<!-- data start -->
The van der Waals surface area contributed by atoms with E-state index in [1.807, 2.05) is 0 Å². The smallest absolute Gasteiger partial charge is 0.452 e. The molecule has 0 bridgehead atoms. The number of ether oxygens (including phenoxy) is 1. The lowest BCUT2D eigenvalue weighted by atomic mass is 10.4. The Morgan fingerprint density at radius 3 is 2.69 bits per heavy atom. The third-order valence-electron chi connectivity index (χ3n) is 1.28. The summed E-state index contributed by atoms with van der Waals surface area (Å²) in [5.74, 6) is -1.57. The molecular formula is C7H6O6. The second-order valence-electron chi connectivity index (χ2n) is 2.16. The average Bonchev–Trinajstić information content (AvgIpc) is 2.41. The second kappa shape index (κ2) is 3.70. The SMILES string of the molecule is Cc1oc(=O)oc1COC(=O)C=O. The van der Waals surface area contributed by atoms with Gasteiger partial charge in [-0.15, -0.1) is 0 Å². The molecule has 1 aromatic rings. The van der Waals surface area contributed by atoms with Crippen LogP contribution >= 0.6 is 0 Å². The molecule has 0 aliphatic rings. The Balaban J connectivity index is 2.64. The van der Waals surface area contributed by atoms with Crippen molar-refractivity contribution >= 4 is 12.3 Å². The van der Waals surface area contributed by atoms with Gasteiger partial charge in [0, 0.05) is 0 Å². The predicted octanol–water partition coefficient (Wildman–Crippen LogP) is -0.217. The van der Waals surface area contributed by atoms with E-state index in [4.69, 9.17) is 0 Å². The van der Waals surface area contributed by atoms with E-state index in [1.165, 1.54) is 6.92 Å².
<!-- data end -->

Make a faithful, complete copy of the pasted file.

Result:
The van der Waals surface area contributed by atoms with E-state index in [1.807, 2.05) is 0 Å². The smallest absolute Gasteiger partial charge is 0.452 e. The molecule has 0 bridgehead atoms. The number of ether oxygens (including phenoxy) is 1. The lowest BCUT2D eigenvalue weighted by atomic mass is 10.4. The Morgan fingerprint density at radius 3 is 2.69 bits per heavy atom. The third-order valence-electron chi connectivity index (χ3n) is 1.28. The summed E-state index contributed by atoms with van der Waals surface area (Å²) in [5.74, 6) is -1.57. The molecular formula is C7H6O6. The second-order valence-electron chi connectivity index (χ2n) is 2.16. The average Bonchev–Trinajstić information content (AvgIpc) is 2.41. The second kappa shape index (κ2) is 3.70. The SMILES string of the molecule is Cc1oc(=O)oc1COC(=O)C=O. The van der Waals surface area contributed by atoms with Gasteiger partial charge in [-0.15, -0.1) is 0 Å². The molecule has 1 aromatic rings. The van der Waals surface area contributed by atoms with Crippen LogP contribution >= 0.6 is 0 Å². The molecule has 0 aliphatic rings. The Balaban J connectivity index is 2.64. The van der Waals surface area contributed by atoms with Crippen molar-refractivity contribution >= 4 is 12.3 Å². The van der Waals surface area contributed by atoms with Gasteiger partial charge in [0, 0.05) is 0 Å². The predicted octanol–water partition coefficient (Wildman–Crippen LogP) is -0.217. The van der Waals surface area contributed by atoms with E-state index in [4.69, 9.17) is 0 Å². The van der Waals surface area contributed by atoms with E-state index in [1.165, 1.54) is 6.92 Å².